If we are to recover a sense for the costly grace that is God’s dedication to be with us, we must learn the daily, practical metanoia that is our turning toward the world and to each other, for it is here that God is at work. But what kind of “turning” is it that we are talking about? It must not be a forsaking of the world, for as Berry reminds us, “It is the mind / turned away from the world / that turns against it.” 8 Think here of the well-intentioned religious sentiment that aspires to an other-worldly heaven. What makes this sentiment dangerous is its potential to deny the divine logic of incarnation, and so bypasses or condemns the material world. “Though Heaven is certainly more important than the earth if all they say about it is true, it is still morally incidental to it and dependent on it, and I can only imagine it and desire it in terms of what I know of the earth. And so my questions do not aspire beyond the earth. They aspire toward it and into it. Perhaps they aspire through it.” 9

From an agrarian point of view our first priority must be to “turn toward” the world and to each other, and learn in this turning the ways of attention, care, compassion, mercy, forgiveness, and celebration. This positive turning cannot be reduced to a “back to the land” movement because what Berry is really after is a transformation of consciousness made possible by a change in daily habits, a repositioning of human life in terms of its larger biological, social, and divine contexts. This is why Berry has championed the domestic arts—“the husbandry and wifery of the world”—and the cultivation of local economies.

- why do we hold the domestic arts and local production in such low esteem?
- what makes them vital is that they turn us toward each other, help us to see how we depend on each other, help us appreciate how we do not and cannot live from within ourselves. When work is borne by this proximity and intimacy the sense of the world and of life as a (divine) gift will become more apparent to us. Moreover, such proximity will lead to greater care on our part because our vision will have less opportunity to be evasive or abstract. 

The goal to decrease the distance between production and consumption, or to increase the familiarity between workers, is not simply so that we can have more nutritious food, keep more money in the community, or decrease our transportation costs (as significant as these are). Rather, the goal is to build our affection and faith, to give our love and our hope a more informed and honest (less emotive or fanciful) context. It is to make our aspirations more realistic by compelling us to live with, and thus correct and improve, the often destructive effects of what we do.

Put more theologically, agrarian practices and responsibilities initiate us into the now lost art of being creatures. We cannot be authentic creatures so long as we despise the limits and possibilities of creation, or deny or degrade the biological, ecological, and social networks of relationship that permeate and bless our life together. What we need are to devise apprenticeships that lead us ever more deeply into the requirements of creaturely life, requirements of attention, patience, nurture, and protection. From these apprenticeships there will follow an honest humility and a grateful mind, a heart that celebrates the gifts of God that we are to each other.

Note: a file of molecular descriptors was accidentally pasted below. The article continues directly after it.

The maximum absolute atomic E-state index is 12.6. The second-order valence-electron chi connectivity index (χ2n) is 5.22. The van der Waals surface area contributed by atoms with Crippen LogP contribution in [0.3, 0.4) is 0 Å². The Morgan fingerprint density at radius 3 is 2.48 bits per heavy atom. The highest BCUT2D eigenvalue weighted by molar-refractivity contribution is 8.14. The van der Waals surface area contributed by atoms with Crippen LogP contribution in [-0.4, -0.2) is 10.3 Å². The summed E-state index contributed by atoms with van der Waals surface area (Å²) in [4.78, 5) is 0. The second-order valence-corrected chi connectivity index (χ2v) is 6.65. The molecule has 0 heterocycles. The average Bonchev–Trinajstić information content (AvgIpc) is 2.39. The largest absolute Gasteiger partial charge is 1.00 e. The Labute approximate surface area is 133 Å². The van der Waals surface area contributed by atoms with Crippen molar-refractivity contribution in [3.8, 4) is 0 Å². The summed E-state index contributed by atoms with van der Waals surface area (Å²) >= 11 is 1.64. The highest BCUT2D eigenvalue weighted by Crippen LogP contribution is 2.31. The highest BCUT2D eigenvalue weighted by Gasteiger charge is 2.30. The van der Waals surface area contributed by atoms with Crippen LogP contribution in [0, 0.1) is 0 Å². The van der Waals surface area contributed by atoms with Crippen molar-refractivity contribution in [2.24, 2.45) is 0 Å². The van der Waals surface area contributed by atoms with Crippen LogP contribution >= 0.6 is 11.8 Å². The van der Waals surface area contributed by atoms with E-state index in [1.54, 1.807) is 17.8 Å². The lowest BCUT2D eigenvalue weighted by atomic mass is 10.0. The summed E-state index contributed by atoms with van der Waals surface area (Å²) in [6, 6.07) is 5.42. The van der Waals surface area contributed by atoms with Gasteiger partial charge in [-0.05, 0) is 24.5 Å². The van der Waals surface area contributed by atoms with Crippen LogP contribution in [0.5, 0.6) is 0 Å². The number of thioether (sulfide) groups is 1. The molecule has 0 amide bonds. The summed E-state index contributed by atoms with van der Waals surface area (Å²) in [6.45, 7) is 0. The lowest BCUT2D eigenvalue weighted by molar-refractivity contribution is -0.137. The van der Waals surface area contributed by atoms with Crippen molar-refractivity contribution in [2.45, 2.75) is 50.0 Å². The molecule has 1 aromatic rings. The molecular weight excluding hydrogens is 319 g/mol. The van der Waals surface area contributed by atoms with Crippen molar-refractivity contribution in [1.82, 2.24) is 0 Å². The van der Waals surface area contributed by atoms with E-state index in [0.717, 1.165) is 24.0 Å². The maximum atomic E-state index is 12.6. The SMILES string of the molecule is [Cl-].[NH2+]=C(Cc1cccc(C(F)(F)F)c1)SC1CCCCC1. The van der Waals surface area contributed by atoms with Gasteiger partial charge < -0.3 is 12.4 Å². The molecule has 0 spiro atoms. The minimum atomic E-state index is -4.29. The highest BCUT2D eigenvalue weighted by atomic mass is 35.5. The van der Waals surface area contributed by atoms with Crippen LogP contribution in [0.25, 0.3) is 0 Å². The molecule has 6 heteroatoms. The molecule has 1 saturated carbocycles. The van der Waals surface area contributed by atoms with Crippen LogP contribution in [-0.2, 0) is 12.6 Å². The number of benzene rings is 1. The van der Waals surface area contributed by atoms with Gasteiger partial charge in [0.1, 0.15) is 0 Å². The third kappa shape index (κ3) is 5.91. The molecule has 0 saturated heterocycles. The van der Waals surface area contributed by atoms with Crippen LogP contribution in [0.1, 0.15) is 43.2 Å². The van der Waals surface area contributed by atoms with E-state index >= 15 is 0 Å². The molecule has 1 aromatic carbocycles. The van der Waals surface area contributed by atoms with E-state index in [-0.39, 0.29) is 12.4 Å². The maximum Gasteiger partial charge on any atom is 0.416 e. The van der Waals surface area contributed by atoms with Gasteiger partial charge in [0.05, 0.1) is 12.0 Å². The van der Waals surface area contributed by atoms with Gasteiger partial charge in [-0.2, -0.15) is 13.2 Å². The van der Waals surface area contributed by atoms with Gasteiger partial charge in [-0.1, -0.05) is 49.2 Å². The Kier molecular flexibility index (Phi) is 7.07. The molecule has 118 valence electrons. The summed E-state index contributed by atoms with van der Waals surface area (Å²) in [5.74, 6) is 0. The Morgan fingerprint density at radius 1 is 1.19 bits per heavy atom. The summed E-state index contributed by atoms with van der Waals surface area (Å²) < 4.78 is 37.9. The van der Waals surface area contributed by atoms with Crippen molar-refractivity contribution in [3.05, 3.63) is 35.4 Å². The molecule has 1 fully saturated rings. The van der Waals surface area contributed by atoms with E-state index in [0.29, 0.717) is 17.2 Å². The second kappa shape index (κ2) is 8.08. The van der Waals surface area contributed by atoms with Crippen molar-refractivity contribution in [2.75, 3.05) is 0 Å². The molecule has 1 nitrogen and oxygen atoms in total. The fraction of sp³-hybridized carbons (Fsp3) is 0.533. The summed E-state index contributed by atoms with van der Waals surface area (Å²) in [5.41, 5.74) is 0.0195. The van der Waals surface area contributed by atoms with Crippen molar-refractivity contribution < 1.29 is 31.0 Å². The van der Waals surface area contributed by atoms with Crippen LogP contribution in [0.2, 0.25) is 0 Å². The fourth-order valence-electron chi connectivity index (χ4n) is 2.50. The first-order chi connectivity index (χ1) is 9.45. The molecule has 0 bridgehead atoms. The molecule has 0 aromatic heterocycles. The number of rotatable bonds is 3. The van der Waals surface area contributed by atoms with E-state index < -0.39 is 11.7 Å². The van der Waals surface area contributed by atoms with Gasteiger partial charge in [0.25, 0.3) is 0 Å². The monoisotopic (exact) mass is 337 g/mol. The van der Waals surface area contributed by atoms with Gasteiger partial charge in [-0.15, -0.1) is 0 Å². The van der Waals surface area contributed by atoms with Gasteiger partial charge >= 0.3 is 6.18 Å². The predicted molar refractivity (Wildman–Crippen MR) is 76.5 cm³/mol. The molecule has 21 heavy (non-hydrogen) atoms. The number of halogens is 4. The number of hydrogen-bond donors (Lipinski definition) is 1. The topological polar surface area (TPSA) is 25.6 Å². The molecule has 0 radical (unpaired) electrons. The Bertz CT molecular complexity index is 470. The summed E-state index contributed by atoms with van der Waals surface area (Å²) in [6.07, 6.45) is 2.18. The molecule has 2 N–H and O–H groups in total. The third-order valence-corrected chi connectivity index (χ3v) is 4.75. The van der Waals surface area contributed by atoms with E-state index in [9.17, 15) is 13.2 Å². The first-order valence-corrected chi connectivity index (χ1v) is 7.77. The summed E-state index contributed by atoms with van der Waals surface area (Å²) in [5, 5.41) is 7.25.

Berry’s agrarian vision invites us to love the world deeply not because the world is all that there is. Rather, it is only through a patient, detailed, sympathetic engagement with others and with creation, what Bonhoeffer described as the throwing of ourselves completely into the arms of God, that we will ever come to see, appreciate, and give thanks for the love of God there at work. This resolute, hopeful, humble, and faithful engagement leads us into what Berry calls “the country of marriage.” Practical fidelity of this sort not only leads us “into the care of neighbors … into care for one another and for the good gifts of Heaven and Earth.” 10 It also forms the indispensable, concrete context for faith that welcomes and lives by and through the grace of God. Agrarian informed faith of this sort, I would argue, represents our best hope as attempt to understand and correct the distorting and destructive desires that currently inspire and fuel our current global and postmodern cultural contexts.

1 Karl Barth. Dogmatics in Outline (New York: Harper & Row, Publishers, 1959), p. 20.

2 We should recall that the Hebrew word for grace (h?n) carries the connotation of the life-giving womb. Acts 17:28 continues this maternal, womb-like imagery as Paul endorses the words of the Greek poet Aratus: “For ‘In him we live and move and have our being’: as even some of your own poets have said, ‘For we too are his offspring.’”

3 Bronislaw Szerszynski. Nature, Technology and the Sacred (Oxford: Blackwell, 2005).

4 Philip Sherard. The Rape of Man and Nature (Ipswich: Golgonooza Press, 1987), p. 92.

5 Dietrich Bonhoeffer. Letters & Papers From Prison (ed. Eberhard Bethge, New York: Macmillan Publishing Co., Inc., 1971), pp. 369-70.

6 This passage from A Week on the Concord and Merrimack Rivers is quoted in David M. Robinson’s excellent new study Natural Life: Thoreau’s Worldly Transcendentalism (Ithaca: Cornell University Press, 2004), p. 1.

7 Wendell Berry. “In Distrust of Movements,” In the Presence of Fear (Great Barrington, MA: The Orion Society, 2001), pp. 38 & 37.

8 Wendell Berry. “Window Poems 19” in Collected Poems: 1957-1982 (San Francisco: North Point Press, 1984), p. 88. (Henceforth CP)

9 Wendell Berry. “A Native Hill,” in The Art of the Commonplace, p. 23.

10 Wendell Berry. “The Mad Farmer, Flying the Flag of Rough Branch, Secedes from the Union,” from Entries: Poems (Washington, D.C.: Counterpoint, 1997), pp. 39-40.